Eldersburg, MD

Something changes in a person who makes sacred covenants with God, having a firm determination to endure to the end of life. They begin and continue to develop a testimony of God's truth and knowledge by the power of the Holy Ghost and their works.

But, life intervenes and it can be very easy to lose the eternal focus of God to become myopically drawn to life's daily plights and worldly allures. No matter where we are currently in this journey, it is important to never forget mortality is but a moment.

The works we do here to serve the Lord and become transformed by the power of His Atonement not only help us discern good and evil to repent and grow, but learn how to prioritize good, better, and best.

As we follow the prescribed counsel by ancient and latter day prophets, promises of lasting happiness, transformation, and progression can be realized. As this unfolds, it becomes better understood that eternal goals supersede mortal ambitions and concerns. That is how the Savior overcame the world and we likewise, can do so through His power. Nothing in the world is of greater worth than that which is eternal.

george of the jungle
goshen, UT

Some times you just have to turn it over to to the Lord. Remember what the Spirit of things is. It's a you matter thing.

Wilf 55

The simplicity or complexity of church life can also be very different as to where one lives. Compare living in Utah, where wards count many helping hands and where going to church and doing hometeaching happens in a small area, to most other places in the world where active members often fulfill three or four callings and must travel long distances. There, 70 to 80% of members turn inactive, many if not most because it becomes "too much". Yes, church membership requires sacrifice, but what if the cost in retention is so high?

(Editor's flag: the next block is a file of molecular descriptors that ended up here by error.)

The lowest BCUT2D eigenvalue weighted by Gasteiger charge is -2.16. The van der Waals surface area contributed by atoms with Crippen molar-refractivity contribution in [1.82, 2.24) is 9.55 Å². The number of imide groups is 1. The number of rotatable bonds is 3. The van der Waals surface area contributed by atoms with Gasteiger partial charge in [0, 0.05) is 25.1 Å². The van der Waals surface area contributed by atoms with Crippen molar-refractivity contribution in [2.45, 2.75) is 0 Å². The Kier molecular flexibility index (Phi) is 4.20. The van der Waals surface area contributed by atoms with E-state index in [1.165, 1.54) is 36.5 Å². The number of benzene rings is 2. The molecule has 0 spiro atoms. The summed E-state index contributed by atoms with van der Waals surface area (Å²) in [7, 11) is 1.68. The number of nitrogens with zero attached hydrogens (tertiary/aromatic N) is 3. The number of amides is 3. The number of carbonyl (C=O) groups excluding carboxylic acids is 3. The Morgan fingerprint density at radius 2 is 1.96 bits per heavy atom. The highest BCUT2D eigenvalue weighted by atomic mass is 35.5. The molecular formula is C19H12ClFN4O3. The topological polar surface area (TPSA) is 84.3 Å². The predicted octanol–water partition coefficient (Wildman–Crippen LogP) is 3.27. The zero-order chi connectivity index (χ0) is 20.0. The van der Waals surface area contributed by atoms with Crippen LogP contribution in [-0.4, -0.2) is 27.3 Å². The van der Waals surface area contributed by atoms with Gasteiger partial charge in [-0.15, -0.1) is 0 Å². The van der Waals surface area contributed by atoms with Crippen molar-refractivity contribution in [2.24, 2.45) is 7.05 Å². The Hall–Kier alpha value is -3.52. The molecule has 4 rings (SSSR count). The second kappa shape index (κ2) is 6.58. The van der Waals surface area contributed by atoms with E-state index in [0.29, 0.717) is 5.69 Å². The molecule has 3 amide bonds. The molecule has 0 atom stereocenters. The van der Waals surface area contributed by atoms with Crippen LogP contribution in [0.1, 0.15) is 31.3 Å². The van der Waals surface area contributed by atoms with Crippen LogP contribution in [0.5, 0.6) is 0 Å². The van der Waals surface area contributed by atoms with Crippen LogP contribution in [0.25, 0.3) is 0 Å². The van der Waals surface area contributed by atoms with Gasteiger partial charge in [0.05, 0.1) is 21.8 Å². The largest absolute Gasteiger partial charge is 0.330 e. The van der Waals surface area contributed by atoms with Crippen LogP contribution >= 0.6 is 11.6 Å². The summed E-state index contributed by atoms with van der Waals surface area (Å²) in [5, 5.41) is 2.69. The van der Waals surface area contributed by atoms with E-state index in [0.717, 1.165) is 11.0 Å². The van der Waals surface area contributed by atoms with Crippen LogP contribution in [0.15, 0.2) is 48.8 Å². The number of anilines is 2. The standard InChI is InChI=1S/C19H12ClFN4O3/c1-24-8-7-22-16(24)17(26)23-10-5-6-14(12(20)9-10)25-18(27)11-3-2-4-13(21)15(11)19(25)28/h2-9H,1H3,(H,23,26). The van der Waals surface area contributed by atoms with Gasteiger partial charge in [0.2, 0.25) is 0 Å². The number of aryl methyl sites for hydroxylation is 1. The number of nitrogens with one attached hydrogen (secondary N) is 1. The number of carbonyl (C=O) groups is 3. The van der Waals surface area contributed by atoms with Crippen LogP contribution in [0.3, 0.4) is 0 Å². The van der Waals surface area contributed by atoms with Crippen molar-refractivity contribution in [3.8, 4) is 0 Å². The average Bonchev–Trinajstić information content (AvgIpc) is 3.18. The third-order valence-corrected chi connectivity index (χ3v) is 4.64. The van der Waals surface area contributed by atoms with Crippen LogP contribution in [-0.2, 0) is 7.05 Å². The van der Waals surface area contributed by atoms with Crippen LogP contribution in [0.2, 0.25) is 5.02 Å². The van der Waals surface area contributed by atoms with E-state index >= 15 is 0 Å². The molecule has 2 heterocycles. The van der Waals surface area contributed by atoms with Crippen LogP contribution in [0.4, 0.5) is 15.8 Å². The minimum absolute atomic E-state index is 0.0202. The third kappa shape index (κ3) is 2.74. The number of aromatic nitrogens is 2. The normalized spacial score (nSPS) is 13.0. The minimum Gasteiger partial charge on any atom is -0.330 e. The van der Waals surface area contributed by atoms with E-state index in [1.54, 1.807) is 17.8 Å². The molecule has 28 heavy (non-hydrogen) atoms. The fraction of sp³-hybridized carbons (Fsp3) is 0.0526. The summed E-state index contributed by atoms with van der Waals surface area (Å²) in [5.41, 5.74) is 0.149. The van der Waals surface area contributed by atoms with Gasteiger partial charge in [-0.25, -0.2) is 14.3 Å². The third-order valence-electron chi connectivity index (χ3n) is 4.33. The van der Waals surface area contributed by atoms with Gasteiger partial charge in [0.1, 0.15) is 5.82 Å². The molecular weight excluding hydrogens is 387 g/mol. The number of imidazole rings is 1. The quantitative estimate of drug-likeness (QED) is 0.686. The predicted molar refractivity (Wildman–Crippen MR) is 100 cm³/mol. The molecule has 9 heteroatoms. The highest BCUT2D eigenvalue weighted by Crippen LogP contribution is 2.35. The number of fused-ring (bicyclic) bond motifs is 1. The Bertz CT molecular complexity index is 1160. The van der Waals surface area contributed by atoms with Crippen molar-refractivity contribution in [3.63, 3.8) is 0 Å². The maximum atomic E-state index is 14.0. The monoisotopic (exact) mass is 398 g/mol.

west jordan , UT

I find that you just got to let some meetings go to the way side. If I went to every meeting that does not take place on Sunday I would not see much of my family and that would go against the goal of the church to strenghten families. I am not saying dont go to churhc on Sunday, but do you need to go to every fireside? When I was single in college I went to more meetings, now that I have my own family I would rather spend quiet time with them then go to a fireside. My kids are going to more meetings now that they are older and what to be around their friends, so I am glad I did not go to every meeting when they were small and wanted to spend time with me. When I am a empty nester then I might go to more meetings.

Gramma of 7
Lehi, Utah

This is perfectly said. Nobody ever told us life would be easy as a member of the Church of Jesus Christ of Latter-day Saints. But, as we follow and serve the Savior, it will be wonderful. Thanks so much for your thoughtful article.

Houston, TX

The Savior prayed constantly, but under the stress of His atoning sacrifice, "He prayed more earnestly." I find when I am stressed by the demands on my time from many sources, including Church callings, that I am led to "pray more earnestly." When I do, there is a spiritual inflow that expands my faith and ability to serve. This leads to spiritual growth and maturity. I have been blessed by my callings and church duties.

That said, I agree with a previous commentator who said that you have to choose concerning your schedule. Sometimes service to family or at work takes precedence to service in s specific meeting or calling.

Carson City, NV

This is what I've learned throughout a life of being inactive in the church and then being active. When I was inactive my life and time was filled with more meaningless things. Watching football, partying, etc. When I am active my life and time are filled with meaningful things. Going to church, still watch football,doing family history, teaching a Sunday school class. I'm not busier, but I am more fulfilled.

Brooklyn, NY

Like much of life, this question isn't easily answered with a tidy black or white conclusion. It's personal, it's fluid, and there is no right or wrong answer.

Whose life is more complicated a CEO of a Fortune 500 company or a single mom trying to raise kids in the South Bronx? Is it better to live in the bliss of a happy, communal tribal village of a third world country or have the money to visit that country and then come back to this one and be stress about work, social changes, traffic, crime, politics, etc?

There is a wonderful lyric from a Bob Marley song, "Every man thinks that his burden is the heaviest". How true it is and that is why respect for fellow humans is so important. You never know what the person across the counter is experiencing behind closed doors.